I have been a customer service advocate for many years. I have spoken on it, consulted on it, and written on it. My family and friends would say, I have been insufferable about it! It is in my DNA. So of course, I was excited to see new and different examples of exceptional customer service on my recent trip to Maastricht in the Netherlands. If these examples are present in the US, I have not seen them.
One example was the prevalence of a beverage station in stores, even small specialty stores that did not have much space. The small stores still made room for the beverage station. The beverage station usually included water in a carafe, juice, coffee, and tea, and the appropriate condiments. There were glasses and ceramic cups and saucers; not paper or plastic. (Blog readers who remember my searches in NYC for coffee shops that serve coffee in ceramic cups and saucers instead of paper cups will understand how much I appreciated the glass and ceramic. Starbucks step aside!)
Another example was the frequent wooden benches for resting in front of stores. Now, these are occasionally found in the US, but they are not frequent, and they are not usually wooden. An extra special touch was the wooden bench outside of one store that had a crocheted cushion on it. Now, how difficult is that touch? Not very difficult at all, and ‘oh so memorable.
Another extra special touch was the prevalence of cotton hand cloths in toilettes. These were not always present, but they often were, especially in the “nicer” restaurants. I was reminded of years ago when private clubs and some restaurants in the US usually had this special touch, but I rarely see those in the US now. Think about the difference. First of all, the cotton hand cloths feel softer to one’s hands. Secondly, they are (probably) better for the environment than paper hand towels. (The “probably” relates to the additional cost of washing and drying the cloths. I do not have any research on this to verify which is best for the environment, but I do believe that cloth is better from an aesthetics point of view.) Then there is the noise factor of hand dryers, and the length of time it usually takes to dry one’s hands with any of the dryers with extreme heat and noise.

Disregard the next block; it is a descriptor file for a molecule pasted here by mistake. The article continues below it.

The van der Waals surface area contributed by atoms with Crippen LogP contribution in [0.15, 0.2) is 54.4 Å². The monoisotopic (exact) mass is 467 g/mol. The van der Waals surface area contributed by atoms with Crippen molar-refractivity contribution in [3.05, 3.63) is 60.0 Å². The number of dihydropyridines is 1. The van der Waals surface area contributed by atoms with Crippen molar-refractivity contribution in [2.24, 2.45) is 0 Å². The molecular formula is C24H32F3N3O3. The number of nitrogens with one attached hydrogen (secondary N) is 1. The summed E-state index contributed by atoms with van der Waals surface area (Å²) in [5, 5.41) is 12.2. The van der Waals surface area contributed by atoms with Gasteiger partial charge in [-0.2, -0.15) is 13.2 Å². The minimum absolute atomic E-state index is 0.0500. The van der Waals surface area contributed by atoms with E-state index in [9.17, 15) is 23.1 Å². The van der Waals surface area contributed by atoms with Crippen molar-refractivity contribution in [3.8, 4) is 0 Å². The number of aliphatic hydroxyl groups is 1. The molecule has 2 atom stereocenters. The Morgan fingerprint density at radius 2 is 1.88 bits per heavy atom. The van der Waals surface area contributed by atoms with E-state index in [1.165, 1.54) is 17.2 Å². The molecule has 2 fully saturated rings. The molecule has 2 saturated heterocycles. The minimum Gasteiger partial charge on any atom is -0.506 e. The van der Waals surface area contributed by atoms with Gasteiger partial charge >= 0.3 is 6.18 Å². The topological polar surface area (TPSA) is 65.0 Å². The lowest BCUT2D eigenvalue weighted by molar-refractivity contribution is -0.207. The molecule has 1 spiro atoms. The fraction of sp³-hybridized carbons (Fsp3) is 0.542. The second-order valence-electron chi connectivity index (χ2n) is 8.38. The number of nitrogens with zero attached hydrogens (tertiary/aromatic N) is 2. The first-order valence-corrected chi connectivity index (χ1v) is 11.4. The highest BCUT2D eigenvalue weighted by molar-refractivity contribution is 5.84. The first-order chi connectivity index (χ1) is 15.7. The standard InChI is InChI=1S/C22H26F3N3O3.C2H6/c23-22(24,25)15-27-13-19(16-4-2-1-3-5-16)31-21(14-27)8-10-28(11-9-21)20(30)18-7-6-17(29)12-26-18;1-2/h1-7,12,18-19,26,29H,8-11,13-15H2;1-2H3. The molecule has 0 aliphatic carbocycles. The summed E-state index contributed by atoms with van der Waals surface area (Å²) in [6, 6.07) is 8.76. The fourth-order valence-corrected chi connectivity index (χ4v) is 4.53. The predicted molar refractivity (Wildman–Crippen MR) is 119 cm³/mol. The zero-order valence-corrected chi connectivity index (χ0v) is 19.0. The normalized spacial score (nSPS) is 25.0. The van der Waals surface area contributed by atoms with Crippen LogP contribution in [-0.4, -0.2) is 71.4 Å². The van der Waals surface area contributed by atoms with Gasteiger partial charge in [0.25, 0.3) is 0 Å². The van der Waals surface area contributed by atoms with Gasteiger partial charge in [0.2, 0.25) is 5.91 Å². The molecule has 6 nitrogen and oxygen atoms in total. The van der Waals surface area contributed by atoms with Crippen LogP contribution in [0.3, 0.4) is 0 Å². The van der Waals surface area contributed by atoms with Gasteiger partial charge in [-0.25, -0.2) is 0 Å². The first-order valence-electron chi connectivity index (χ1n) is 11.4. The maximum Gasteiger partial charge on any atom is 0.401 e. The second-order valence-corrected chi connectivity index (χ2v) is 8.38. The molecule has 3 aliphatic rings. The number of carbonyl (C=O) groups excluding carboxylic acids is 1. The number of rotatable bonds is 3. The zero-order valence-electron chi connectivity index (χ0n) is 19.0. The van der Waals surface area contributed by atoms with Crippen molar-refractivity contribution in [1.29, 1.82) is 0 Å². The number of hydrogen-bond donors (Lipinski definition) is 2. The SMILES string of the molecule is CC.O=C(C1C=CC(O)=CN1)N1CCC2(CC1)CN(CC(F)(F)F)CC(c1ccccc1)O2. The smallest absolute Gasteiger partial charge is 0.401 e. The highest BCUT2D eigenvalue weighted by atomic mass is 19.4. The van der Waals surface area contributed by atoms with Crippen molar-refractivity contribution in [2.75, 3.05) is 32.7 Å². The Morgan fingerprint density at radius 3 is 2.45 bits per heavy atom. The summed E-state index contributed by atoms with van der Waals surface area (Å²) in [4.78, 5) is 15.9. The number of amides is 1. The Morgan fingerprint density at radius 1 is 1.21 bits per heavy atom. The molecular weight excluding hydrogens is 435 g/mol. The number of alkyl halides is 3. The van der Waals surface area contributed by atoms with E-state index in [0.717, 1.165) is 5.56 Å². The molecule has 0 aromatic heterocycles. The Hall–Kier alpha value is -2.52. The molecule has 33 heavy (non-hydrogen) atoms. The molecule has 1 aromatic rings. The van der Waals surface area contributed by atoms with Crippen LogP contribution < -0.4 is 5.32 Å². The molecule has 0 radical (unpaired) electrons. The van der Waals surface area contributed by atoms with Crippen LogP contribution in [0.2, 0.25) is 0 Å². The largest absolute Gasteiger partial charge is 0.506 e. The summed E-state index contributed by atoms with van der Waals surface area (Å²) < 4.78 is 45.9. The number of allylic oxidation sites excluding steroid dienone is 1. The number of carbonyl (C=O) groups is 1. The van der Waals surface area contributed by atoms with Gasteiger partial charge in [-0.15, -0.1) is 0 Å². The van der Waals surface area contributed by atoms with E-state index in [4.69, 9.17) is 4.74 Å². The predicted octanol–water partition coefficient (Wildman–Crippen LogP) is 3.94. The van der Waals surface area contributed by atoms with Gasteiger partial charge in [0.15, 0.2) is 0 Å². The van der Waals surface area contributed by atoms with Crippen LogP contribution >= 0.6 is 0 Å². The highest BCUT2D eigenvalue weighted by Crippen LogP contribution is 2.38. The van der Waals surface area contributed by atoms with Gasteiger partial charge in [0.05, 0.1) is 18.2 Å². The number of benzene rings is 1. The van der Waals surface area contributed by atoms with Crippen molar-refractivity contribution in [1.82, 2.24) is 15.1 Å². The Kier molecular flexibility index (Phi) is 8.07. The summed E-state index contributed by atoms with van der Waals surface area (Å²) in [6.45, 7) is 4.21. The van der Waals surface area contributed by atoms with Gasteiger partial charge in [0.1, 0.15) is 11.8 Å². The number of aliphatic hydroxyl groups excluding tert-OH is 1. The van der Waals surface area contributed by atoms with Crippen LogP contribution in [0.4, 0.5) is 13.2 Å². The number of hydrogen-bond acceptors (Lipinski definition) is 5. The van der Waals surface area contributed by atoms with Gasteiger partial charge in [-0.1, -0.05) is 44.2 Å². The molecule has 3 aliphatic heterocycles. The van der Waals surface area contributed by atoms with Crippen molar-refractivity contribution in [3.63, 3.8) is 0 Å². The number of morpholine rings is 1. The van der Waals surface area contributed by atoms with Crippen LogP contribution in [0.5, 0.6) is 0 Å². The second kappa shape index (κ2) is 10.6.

Plastic water bottles in Maastricht, Amsterdam, and London all had an added feature that made them better for customers than any I have seen in the US. The top of the water bottles did not come off requiring one to hold it separately or put it down. These water bottles opened at the front and clicked securely on the back, making it possible for the top to remain on the bottle when in use, and closed when not. This makes perfect sense, and in addition to being best for the customer, it is an example of innovation.
Without exception, the salt and pepper that was served was either in a pepper and salt grinder or was already ground and in a bowl with a spoon. No Morton’s iodized salt or McCormack’s black pepper so small that the taste was barely obvious. (Apologies to Morton’s and McCormack’s, and of course, in the US we do have McCormack’s pepper in a plastic grinder in some places.)
Without fail, every time I ordered soup it arrived piping hot, without me even mentioning that I like my soup extra hot. Friends of mine reading this will chuckle, for many have seen me send soup back to the kitchen that wasn’t hot enough, even when I had mentioned the importance of the soup being hot when I ordered it. French fries also arrived hot, with one exception, once in Amsterdam. Now, how difficult is this? Shouldn’t food that is supposed to be served hot be served hot? If it is served too hot, it will cool quickly. When food that is supposed to be hot is not served hot, it is not tasty.
My next example is not an observation from this recent trip, but something I noticed as long ago as twenty-five years. The difference in this between Europe and the US is dramatic. I am referring to the difference in cleanliness or lack of it and the overall condition of cars and taxis for hire. The taxis and cars for hire in Europe are clean and recent models and in excellent condition. Compare this to the cars for hire in the US, other than Uber and Lyft, and the taxis. I am often appalled at the filth of most taxis in the US, and their overall condition. I am embarrassed that my European friends who travel to the US have to experience this. (Karin and Harry, I apologize if you experienced this difference on your recent trip to NYC!) Why do we Americans allow this?
Customer service is about creating a positive, memorable, and lasting experience. Thank you, Maastricht, Amsterdam, and London, for the exceptional service I experienced in your cities.